Once you or your attorney has filed your claim for benefits under the Defense Base Act for an injury you sustained during your employment with a DBA contractor, everything that you say or do can and will be used against you. The most important thing to remember when going through the litigation process is to be consistent in your reporting. This means whenever you give a statement on the record, report your injuries to your doctor, report your injuries to an independent medical examination doctor, or even during written discovery; everything needs to line up and stay true. The best way to stay consistent is to be completely honest during the whole process.


Self-Reporting of Your Injuries and Experiences to Medical Professionals 

Usually, before filing a claim for an injury under the Defense Base Act, you would have spoken to a doctor about your symptoms/injuries and what could have caused it during your employment with your DBA contractor. This is where the consistency starts. From the very beginning, your self-reporting of your symptoms/injuries will be recorded in your doctor’s medical reports. These reports will be used to establish your injury and its link to your former employment. These records will be investigated by the defense attorney, and should your case go to trial, they will be presented to the Judge as well. Your words in these records will be compared to your words during other stages of litigation. Should you be subjected to an independent medical examination with a doctor of the defense’s choosing, that doctor will also be cross referencing your self-reports in your medical records to what you are self-reporting on that day. Additionally, this doctor will likely subject you to malingering tests wherein you’ll be tested to determine if you are feigning or overexaggerating your symptoms/injuries. Therefore, it is imperative to remain honest and consistent during the entire process.

Testimony and Statements During Litigation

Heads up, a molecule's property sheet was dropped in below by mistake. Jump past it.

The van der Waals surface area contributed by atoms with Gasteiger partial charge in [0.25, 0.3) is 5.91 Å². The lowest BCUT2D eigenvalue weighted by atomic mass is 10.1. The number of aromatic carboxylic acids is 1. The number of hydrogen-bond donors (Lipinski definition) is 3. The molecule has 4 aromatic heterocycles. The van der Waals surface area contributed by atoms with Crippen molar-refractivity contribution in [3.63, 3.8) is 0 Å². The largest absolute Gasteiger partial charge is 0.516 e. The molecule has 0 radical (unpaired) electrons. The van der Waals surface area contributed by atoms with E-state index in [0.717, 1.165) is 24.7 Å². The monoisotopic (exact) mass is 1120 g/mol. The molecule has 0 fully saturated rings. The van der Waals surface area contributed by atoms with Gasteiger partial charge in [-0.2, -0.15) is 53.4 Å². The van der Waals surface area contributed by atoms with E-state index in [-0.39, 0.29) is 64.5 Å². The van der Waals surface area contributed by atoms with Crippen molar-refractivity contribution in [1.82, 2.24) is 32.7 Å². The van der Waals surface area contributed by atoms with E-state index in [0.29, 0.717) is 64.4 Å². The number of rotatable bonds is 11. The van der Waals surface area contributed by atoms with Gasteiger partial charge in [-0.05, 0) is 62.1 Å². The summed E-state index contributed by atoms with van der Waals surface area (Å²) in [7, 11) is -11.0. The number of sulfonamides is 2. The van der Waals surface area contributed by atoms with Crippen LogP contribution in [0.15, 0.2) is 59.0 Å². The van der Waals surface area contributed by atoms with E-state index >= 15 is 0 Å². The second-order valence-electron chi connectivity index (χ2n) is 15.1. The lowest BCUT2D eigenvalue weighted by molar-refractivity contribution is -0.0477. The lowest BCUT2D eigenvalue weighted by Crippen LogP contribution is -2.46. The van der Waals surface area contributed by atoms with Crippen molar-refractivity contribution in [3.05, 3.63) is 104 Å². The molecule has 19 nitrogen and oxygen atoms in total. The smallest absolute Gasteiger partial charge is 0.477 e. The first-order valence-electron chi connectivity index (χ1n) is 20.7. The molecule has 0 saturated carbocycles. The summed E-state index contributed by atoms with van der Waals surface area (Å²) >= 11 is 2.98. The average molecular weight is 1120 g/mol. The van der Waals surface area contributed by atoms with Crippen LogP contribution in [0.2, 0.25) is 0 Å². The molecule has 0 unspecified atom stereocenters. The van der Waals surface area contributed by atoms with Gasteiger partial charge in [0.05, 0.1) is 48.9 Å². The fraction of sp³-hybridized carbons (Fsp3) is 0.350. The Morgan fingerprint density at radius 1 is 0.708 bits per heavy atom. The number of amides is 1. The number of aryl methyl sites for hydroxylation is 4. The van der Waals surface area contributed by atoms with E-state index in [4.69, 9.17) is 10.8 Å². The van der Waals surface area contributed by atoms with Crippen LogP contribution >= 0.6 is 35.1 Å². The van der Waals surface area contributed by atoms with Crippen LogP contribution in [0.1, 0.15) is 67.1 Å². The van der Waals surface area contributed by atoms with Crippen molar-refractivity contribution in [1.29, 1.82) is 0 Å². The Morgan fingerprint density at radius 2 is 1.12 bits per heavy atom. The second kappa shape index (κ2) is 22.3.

Once your case reaches the litigation stage, this is where you’ll be questioned on the record and through written discovery about your injuries and your employment. When discovery commences, the defense attorneys will send you many requests for information such as Requests for Admissions, Interrogatories, and Requests for Production. It’s important to read the questions carefully and respond to the best of your ability and memory. The defense attorneys will also likely set your deposition wherein you’ll be questioned for multiple hours about anything related to your case under oath. The defense attorneys will likely use the answers in your written discovery responses to either confirm that information and to make sure you are testifying consistently.

Should your case go all the way to a live or virtual formal hearing, you will again be sworn under oath and must testify in court about everything regarding your case up to this point. This will be in the presence of the Judge wherein he or she will determine at the conclusion of the hearing whether you are deemed credible. The administrative law judge has the discretion to evaluate the credibility of a claimant and to arrive at an independent judgment, in light of medical findings and other evidence. If a Judge determines you are credible, then your chances of success will increase, however if the Judge determines you are not credible, then your chances of success will greatly decrease or even completely. Here at Jo Ann Hoffman & Associates, we make sure that all of those whom we represent are well-prepared throughout the entire litigation process and will be right there with you every step of the way.

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